Who owns the Dodgers? That question has hung like a storm cloud over the franchise for more than a year, ever since news of the separation between Frank and Jamie McCourt, respectively the Dodgers' chairman and chief executive officer, became public in mid-October 2009. On Tuesday, Los Angeles Superior Court Judge Scott Gordon ruled that both of the now-divorced parties do, throwing out a 2004 post-nuptial marital property agreement (MPA) which placed the team in Frank's name and the couple's seven luxury homes in Jamie's. Far from ending what's been a surreal 14-month saga, the decision threatens to prolong the agony for the Dodgers and their fans.
Questions about the McCourts' financial viability have loomed ever since their highly-leveraged purchase of the Dodgers, Dodger Stadium and the adjoining real estate from News Corporation back in 2004 at a cost of $430 million. Two months after they were approved as owners, the couple signed the MPA with the intent of shielding Jamie from creditors in case the Dodgers lost their value. As the divorce case neared trial, lawyers discovered that only three of the six signed copies of the MPA listed the Dodgers solely as his property. The other three copies did not. Ruh-roh.
Larry Silverstein, the Boston-based attorney who drafted the agreement, testified that the latter trio of copies were due to a clerical error, then admitted that he changed them to match the others without informing Jamie. Jamie, who holds an MBA from MIT's Sloan School of Management and a law degree from the University of Maryland, and who was a practicing family law attorney before she came to work for Frank, testified that she never actually read the document. Can't anyone here play this game?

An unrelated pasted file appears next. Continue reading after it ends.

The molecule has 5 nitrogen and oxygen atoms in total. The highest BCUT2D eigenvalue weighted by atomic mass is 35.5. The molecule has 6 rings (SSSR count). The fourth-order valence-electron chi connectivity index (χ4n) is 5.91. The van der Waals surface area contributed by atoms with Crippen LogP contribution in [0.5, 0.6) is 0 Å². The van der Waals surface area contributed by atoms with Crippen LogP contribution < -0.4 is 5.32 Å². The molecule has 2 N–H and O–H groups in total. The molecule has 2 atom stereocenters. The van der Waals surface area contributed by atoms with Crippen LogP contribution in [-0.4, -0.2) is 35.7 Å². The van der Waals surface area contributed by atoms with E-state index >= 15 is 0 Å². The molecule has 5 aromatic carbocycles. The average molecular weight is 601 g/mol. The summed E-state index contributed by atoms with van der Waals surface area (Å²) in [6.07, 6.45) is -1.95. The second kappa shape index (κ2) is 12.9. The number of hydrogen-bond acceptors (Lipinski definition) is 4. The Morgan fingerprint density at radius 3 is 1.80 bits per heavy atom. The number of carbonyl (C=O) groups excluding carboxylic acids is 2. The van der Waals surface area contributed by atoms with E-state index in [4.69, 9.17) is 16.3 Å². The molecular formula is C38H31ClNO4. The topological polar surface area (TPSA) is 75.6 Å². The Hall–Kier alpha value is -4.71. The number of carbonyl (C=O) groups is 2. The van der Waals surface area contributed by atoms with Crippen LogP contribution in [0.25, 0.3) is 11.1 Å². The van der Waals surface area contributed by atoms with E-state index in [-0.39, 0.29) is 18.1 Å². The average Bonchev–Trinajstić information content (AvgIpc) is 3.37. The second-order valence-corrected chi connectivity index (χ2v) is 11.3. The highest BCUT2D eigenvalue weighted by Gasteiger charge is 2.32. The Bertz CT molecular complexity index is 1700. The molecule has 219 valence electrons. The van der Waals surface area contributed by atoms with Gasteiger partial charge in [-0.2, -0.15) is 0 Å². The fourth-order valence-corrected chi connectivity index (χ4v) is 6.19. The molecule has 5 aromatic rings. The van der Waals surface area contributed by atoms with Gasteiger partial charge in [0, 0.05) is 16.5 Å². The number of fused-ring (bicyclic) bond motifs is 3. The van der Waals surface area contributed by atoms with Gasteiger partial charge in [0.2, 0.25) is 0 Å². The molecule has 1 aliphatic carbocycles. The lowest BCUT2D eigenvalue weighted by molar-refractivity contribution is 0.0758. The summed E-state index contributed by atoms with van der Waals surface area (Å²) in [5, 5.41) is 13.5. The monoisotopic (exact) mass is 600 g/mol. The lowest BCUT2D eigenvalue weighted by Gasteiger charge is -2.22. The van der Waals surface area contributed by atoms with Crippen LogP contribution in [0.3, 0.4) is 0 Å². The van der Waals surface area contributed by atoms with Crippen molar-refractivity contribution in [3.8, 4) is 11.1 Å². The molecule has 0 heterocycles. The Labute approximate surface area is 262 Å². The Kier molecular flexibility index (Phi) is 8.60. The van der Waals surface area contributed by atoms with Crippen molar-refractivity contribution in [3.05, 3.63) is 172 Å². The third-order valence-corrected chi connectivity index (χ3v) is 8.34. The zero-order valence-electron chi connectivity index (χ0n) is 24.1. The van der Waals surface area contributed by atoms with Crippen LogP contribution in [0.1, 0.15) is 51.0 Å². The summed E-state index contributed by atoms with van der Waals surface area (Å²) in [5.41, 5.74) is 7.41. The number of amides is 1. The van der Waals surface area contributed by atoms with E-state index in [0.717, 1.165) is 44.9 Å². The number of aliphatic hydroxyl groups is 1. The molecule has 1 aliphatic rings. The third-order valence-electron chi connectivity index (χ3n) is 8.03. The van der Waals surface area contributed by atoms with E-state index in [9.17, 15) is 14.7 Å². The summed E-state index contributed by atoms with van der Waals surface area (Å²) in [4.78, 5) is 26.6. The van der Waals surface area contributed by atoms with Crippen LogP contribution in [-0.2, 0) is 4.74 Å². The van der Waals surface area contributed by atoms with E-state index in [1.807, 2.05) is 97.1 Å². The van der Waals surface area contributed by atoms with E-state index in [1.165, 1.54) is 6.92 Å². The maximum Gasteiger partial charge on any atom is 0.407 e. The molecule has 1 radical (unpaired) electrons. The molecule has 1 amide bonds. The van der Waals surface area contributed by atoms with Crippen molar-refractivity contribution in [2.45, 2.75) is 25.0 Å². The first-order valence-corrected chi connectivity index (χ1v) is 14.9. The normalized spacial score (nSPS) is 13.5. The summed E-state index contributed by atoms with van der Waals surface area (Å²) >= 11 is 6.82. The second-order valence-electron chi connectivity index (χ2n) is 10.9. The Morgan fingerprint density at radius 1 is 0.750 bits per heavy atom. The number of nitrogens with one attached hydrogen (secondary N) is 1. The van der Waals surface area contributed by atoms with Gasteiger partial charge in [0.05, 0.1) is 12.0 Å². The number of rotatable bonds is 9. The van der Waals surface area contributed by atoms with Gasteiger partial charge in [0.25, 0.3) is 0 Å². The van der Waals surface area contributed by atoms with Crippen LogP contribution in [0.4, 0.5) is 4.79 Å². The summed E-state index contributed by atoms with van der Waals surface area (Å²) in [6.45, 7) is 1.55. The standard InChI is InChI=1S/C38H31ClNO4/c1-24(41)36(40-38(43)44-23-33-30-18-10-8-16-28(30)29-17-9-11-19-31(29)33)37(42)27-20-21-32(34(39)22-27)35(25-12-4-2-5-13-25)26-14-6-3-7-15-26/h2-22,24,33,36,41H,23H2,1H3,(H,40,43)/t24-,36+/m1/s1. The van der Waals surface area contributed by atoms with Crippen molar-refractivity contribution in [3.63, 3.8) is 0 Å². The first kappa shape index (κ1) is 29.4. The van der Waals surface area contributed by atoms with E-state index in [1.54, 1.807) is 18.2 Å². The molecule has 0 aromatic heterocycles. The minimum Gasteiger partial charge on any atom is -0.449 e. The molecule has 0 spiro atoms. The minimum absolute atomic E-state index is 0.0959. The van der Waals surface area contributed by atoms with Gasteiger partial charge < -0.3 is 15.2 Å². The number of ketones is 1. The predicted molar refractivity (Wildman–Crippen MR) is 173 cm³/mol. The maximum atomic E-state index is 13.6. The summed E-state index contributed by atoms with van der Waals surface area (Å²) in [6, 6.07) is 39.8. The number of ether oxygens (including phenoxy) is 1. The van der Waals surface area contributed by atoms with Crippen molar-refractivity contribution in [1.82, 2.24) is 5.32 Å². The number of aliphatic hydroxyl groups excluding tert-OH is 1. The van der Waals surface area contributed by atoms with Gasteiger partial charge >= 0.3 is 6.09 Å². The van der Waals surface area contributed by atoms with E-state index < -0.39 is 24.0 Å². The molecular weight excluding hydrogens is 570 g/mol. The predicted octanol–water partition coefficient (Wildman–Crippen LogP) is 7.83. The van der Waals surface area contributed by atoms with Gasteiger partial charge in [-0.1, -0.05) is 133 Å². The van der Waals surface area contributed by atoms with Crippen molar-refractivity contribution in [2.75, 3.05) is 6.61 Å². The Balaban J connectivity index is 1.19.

That pair of unbelievable coincidences is practically par for the course in the wake of the startling revelations that have emerged in the divorce proceedings. Among them:
• The McCourts' fortune has been estimated at $1.2 billion. Frank McCourt draws $5 million a year in salary as the Dodgers' chairman. Jamie earned $2 million a year as the Dodgers' CEO, a job from which Frank fired her in November 2009.
• Drew and Travis McCourt, two of the four sons from the couple's 30-year marriage, are on the Dodger payroll for a reported $600,000, yet they're not listed in the staff directory, and their parents have not adequately clarified their official duties.
• Frank has not paid a cent in state or federal taxes since 2004.
• Jamie allegedly had an affair with Jeff Fuller, her limo driver and bodyguard, whom she took on a two-and-a-half week vacation in France at team expense.